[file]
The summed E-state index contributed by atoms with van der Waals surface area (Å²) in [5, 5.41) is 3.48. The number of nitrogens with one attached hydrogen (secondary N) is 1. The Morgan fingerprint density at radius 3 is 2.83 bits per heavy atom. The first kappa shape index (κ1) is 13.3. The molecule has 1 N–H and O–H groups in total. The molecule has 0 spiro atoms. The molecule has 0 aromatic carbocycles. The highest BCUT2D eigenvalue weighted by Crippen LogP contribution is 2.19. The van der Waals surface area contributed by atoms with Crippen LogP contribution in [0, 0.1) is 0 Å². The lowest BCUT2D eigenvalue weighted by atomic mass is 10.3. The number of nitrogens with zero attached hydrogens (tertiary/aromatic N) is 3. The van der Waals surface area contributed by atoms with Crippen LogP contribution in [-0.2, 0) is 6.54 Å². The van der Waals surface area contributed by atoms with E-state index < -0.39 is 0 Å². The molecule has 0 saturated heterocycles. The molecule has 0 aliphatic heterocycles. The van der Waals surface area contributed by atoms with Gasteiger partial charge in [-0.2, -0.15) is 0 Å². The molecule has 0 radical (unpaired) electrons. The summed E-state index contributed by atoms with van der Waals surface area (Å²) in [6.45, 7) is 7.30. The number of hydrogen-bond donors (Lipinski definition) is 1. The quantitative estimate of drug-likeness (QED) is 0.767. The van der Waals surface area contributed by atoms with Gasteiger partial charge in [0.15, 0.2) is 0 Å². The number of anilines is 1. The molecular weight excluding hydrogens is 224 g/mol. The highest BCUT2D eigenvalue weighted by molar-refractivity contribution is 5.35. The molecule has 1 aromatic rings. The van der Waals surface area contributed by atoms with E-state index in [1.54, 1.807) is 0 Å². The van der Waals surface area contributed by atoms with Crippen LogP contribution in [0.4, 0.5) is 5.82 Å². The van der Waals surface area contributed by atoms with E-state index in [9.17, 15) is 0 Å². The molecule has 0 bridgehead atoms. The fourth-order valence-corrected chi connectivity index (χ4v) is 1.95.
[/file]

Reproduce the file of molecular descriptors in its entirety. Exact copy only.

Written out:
The summed E-state index contributed by atoms with van der Waals surface area (Å²) in [5, 5.41) is 3.48. The number of nitrogens with one attached hydrogen (secondary N) is 1. The Morgan fingerprint density at radius 3 is 2.83 bits per heavy atom. The first kappa shape index (κ1) is 13.3. The molecule has 1 N–H and O–H groups in total. The molecule has 0 spiro atoms. The molecule has 0 aromatic carbocycles. The highest BCUT2D eigenvalue weighted by Crippen LogP contribution is 2.19. The van der Waals surface area contributed by atoms with Crippen LogP contribution in [0, 0.1) is 0 Å². The lowest BCUT2D eigenvalue weighted by atomic mass is 10.3. The number of nitrogens with zero attached hydrogens (tertiary/aromatic N) is 3. The van der Waals surface area contributed by atoms with Crippen LogP contribution in [-0.2, 0) is 6.54 Å². The van der Waals surface area contributed by atoms with E-state index < -0.39 is 0 Å². The molecule has 0 saturated heterocycles. The molecule has 0 aliphatic heterocycles. The van der Waals surface area contributed by atoms with Gasteiger partial charge in [-0.2, -0.15) is 0 Å². The molecule has 0 radical (unpaired) electrons. The summed E-state index contributed by atoms with van der Waals surface area (Å²) in [6.45, 7) is 7.30. The number of hydrogen-bond donors (Lipinski definition) is 1. The quantitative estimate of drug-likeness (QED) is 0.767. The van der Waals surface area contributed by atoms with Gasteiger partial charge in [0.15, 0.2) is 0 Å². The number of anilines is 1. The molecular weight excluding hydrogens is 224 g/mol. The highest BCUT2D eigenvalue weighted by molar-refractivity contribution is 5.35. The molecule has 1 aromatic rings. The van der Waals surface area contributed by atoms with E-state index in [1.54, 1.807) is 0 Å². The van der Waals surface area contributed by atoms with Crippen LogP contribution in [0.4, 0.5) is 5.82 Å². The van der Waals surface area contributed by atoms with E-state index in [9.17, 15) is 0 Å². The molecule has 0 bridgehead atoms. The fourth-order valence-corrected chi connectivity index (χ4v) is 1.95.